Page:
Sunday, January 15, 2012
“It seems like we’re all getting a little upset here”.
I’ve heard this a lot lately at IEP meetings. This is the statement made when the district doesn’t have an answer for a question that parents or advocates pose. It can also come when the parents seem to be unhappy with the responses the district gives. It’s said in order to slow things down and its said in a tone of voice that intimates that the parent is getting overly emotional when in fact I haven’t seen that to be the case.
Hey, district personal needs to be prepared for parents not being happy with their proposals, especially since most often those proposals are for far less than experts in the field suggest is needed for growth. When non-verbal children are given one 20 minute session of speech per week, and that’s usually in a small group which most experts will tell you isn’t appropriate for non-verbal children, parents tend to get upset. When a child with sensory issues that keep them from learning are given no OT services because they can write, as if writing is the only OT issue to address in the schools it isn’t so good. Hey, we even knew that before the expert told us and we’ve been advocating for more and better services before we got here with the expert, and you have the audacity to tell me that my kid doesn’t need what it is so obvious he or she needs. Yeah, I get a bit upset. But I don’t think that fact is important unless I start looking like I’m about to pull out a machine gun.
I think the next time someone says they think the group is getting upset I will say something to the effect of “So, what are you upset about?” Let them get on the defensive for a change.
My husband and I have spent the last several months putting together a complaint for the Office of Civil Rights regarding their treatment of our children and of us. While discussing this today, as we wrap up and ready the complaint to send to the OCR I shared my feelings with my husband about why it is so important that we send this. I believe this will probably be the introduction to our complaint, but regardless I hope others understand how important it is that we parents look at what is going on at school and that we demand that our districts meet our children's needs.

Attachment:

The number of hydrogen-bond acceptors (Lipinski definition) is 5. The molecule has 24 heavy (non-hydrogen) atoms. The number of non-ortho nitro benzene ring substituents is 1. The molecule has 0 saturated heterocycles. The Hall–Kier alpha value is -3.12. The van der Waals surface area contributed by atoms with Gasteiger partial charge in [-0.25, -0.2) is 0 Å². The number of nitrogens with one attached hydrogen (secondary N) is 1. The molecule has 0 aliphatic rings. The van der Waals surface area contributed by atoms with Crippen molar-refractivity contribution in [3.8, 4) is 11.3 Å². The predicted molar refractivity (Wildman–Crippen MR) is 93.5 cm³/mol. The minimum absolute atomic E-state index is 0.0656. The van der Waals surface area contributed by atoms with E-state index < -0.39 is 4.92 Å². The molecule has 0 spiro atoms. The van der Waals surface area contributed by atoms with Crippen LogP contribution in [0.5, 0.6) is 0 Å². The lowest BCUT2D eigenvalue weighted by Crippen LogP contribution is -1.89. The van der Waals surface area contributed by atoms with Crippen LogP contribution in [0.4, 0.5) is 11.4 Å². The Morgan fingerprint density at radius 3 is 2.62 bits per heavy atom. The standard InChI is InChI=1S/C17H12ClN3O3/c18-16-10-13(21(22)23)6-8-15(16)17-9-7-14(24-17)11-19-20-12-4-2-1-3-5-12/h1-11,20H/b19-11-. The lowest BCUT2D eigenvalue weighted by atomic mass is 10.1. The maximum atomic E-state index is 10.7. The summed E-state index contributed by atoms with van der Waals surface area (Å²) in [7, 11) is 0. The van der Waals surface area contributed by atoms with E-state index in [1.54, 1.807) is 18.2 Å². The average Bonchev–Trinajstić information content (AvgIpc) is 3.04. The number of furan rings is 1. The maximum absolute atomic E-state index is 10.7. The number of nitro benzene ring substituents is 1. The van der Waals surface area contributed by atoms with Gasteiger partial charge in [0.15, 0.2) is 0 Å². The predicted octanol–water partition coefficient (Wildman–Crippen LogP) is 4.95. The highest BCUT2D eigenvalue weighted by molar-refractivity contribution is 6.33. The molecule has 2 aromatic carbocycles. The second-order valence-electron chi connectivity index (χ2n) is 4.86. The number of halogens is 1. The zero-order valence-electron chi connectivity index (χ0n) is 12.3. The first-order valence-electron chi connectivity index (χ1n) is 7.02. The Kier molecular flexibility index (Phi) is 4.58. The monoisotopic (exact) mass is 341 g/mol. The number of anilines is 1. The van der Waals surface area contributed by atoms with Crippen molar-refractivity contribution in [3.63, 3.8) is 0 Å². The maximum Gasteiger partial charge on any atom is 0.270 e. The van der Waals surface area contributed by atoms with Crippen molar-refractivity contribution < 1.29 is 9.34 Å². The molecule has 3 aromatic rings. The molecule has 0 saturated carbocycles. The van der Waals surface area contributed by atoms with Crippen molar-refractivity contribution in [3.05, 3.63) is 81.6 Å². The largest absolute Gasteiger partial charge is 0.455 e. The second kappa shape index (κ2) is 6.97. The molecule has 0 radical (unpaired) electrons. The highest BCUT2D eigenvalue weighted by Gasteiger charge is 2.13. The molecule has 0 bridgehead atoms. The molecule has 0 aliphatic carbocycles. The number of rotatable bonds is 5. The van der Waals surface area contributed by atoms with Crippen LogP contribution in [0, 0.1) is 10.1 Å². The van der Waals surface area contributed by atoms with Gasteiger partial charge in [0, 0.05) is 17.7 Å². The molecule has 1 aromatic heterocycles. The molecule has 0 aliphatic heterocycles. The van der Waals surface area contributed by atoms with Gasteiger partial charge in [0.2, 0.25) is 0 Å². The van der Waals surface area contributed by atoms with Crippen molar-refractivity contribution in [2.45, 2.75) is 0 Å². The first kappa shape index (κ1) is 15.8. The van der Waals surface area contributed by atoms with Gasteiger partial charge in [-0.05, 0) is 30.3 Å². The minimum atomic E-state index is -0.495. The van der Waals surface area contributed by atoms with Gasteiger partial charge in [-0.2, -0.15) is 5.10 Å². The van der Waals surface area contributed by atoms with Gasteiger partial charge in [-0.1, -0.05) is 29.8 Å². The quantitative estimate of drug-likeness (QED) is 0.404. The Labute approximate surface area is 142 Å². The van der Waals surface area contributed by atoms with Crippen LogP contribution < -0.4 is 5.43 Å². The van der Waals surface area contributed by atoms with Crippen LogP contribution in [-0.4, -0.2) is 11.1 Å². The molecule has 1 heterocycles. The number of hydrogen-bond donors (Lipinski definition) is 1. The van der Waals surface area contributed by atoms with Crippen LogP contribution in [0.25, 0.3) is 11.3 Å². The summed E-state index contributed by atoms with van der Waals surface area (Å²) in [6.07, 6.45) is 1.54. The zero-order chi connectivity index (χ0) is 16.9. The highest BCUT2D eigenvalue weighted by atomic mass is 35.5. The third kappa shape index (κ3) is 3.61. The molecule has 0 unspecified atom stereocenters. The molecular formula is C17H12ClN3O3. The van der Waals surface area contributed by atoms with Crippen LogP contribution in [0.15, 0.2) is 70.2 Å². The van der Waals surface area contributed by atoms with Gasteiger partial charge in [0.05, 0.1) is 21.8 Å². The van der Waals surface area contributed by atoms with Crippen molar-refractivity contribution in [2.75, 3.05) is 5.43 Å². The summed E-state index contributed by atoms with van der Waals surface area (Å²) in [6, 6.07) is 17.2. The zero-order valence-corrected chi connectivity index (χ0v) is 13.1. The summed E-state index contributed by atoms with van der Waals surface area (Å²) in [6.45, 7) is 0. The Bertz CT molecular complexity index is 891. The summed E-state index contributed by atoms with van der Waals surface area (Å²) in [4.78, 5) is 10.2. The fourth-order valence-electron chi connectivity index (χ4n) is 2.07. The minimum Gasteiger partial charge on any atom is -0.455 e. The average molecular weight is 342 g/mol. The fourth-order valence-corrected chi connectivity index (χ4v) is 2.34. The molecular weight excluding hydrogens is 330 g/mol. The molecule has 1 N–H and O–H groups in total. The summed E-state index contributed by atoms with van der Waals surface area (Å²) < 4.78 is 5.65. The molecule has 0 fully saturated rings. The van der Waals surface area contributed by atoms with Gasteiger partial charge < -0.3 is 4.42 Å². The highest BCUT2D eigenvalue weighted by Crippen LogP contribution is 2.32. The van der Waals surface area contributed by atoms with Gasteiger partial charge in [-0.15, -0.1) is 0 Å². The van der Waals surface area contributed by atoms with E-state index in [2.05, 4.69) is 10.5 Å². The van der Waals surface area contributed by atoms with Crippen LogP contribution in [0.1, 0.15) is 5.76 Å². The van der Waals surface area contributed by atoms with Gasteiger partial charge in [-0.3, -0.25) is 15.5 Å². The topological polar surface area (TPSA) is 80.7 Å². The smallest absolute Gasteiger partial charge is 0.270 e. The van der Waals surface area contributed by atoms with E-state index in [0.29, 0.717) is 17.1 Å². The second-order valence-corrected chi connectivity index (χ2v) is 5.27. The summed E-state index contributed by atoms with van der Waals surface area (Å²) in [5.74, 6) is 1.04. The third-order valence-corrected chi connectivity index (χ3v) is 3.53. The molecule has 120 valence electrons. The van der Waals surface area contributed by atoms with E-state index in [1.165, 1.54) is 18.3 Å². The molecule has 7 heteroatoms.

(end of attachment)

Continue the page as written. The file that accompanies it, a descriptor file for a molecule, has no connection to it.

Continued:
The law says that I must send my disabled child to school because EVERY child deserves and MUST get an education. If you are going to insist that I send my child to school then the least you can do is avoid hurting her, and really don’t you believe educating her would be necessary?
If she must go to school then the district has every obligation to make sure that they do not abuse or harm her in any way. Is it okay to say she “must” go to school and then abuse her? Dragging her across blacktop like a bag of trash? Or to cause her so much upset that she does not want to go to the classroom so that staff feels it is okay to drag her to the room as she screams and cries? Or is it okay to be so incapable of meeting her needs and teaching her so that she becomes so frustrated and upset that she is hitting herself in the face and head hundreds of times during the school day? Should we accept that this is an appropriate education for our child? Should we have to enter into Due Process to prove that the district isn’t doing their job in educating our daughter? And what about the children whose parents don’t know how they are being hurt at school because they implicitly trust the district to have their child’s best interests in mind? As we did until our daughter was in fourth grade, we had been duped for years. This is what CVUSD does to every child whose needs they don’t meet. They dupe parents into believing that they have been educating their child with special needs. This is a travesty, an injustice, ineptitude, and just one example of their complete lack of regard for the civil rights of children with disabilities.